• Chris, it may not be just a drive by, the underwriter could call for: an appraisal, AVM or Broker Price Opinion (as stated in my post). It’s the lender/underwriter’s call. And…Anon’s talking about being out of his residence for at least 6 months.

    • Pam, it depends when you’re going to convert the property. I believe that Fannie/Freddie’s standard language in the deed of trust is that you intend to occupy the property for at least 1 year. If you’re buying the property intending to have the home be an investment property for less than that time, than it’s probably not really a second home.

      The lender/underwriter may determine that it’s not a second home after reviewing your scenario (even if it truly is).

      • Pam here is some more info from FNMA guidelines.

        Second homes must be one-unit properties that are not subject to time-sharing and must meet the following
        • Property must be in such a location as to function reasonably as a second home (i.e. remote in distance
        from the borrower’s primary residence).
        • Be suitable for year round occupancy
        • Be available for the borrower’s exclusive use and enjoyment
        • Must not be subject to any rental pools or agreements that require the Borrowers either to rent the
        property or give a management firm control over the occupancy of the property.

  3. So if we buy this house and use as 2nd home for a year, and rent out, it would not be an investment home. Am I right?
    Thanks, Pam

    • Pam, I highly recommend you run the scenario by your mortgage professional. A home must meet other criteria to meet guidelines of being a second home too which can sometimes wind up being the underwriters call.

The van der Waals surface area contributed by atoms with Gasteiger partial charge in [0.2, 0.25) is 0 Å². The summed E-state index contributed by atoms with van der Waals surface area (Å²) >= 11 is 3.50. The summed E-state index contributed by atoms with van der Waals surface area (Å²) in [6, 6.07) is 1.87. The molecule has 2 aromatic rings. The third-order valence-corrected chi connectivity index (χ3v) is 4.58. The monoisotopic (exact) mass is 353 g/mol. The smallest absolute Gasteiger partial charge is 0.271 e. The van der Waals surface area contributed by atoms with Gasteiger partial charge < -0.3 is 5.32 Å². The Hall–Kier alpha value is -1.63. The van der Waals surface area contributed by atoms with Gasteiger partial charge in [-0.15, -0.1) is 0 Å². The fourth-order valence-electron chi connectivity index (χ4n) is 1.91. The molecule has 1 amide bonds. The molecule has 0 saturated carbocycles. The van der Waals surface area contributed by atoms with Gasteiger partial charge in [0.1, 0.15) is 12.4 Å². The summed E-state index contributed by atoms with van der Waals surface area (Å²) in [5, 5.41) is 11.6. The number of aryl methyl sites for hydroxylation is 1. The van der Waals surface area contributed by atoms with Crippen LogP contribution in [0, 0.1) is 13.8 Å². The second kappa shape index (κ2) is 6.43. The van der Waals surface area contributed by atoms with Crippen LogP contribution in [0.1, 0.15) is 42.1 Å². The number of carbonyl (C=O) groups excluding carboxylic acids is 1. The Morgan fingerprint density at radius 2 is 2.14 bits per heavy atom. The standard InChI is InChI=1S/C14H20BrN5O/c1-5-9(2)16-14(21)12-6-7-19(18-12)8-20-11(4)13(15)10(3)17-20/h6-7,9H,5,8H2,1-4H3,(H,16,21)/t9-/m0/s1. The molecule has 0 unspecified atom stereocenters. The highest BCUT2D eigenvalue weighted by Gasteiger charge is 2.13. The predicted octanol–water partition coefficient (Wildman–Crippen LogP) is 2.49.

• I once had a transaction where the home owners lived in Alaska and bought a home in Des Moines WA. The underwriter would not treat it as a second home which floored me…it was not a conventional mortgage…to my knowledge, it was not sold to Fannie/Freddie…however, it passed all the u/w guidelines. The u/w did not believe that the home in Des Moines was going to be used for vacation purposes…she won. (Due to reasons that we had to go through this lender at that time).

  4. I am being told currently – unless guidelines change – we do not have to worry about the 30% equity, so long as we are out of our current primary residence that is being converted to a rental for 6+ months, and we have sufficient income to carry the new house, plus the 25% of the fair market rent of the converted property we don’t get credit for (except, following the filing of a tax return, I think the lenders or at least the particular lender we have in mind, a large national bank, then go by the actual Schedule E figures). Our lender is almost certainly using AVM for rental property value, if they even care about it after 6+ months (a drive by or stop in would be more than welcome in our case, since every Realtor adds at least $25K to their estimate after viewing, and their estimates come in $40-90 over AVM [AVM was recently disclosed to us in the process of refi’ing current mortage with same lender]). If it makes a differnce, we both have ~800 FICOs. – Anon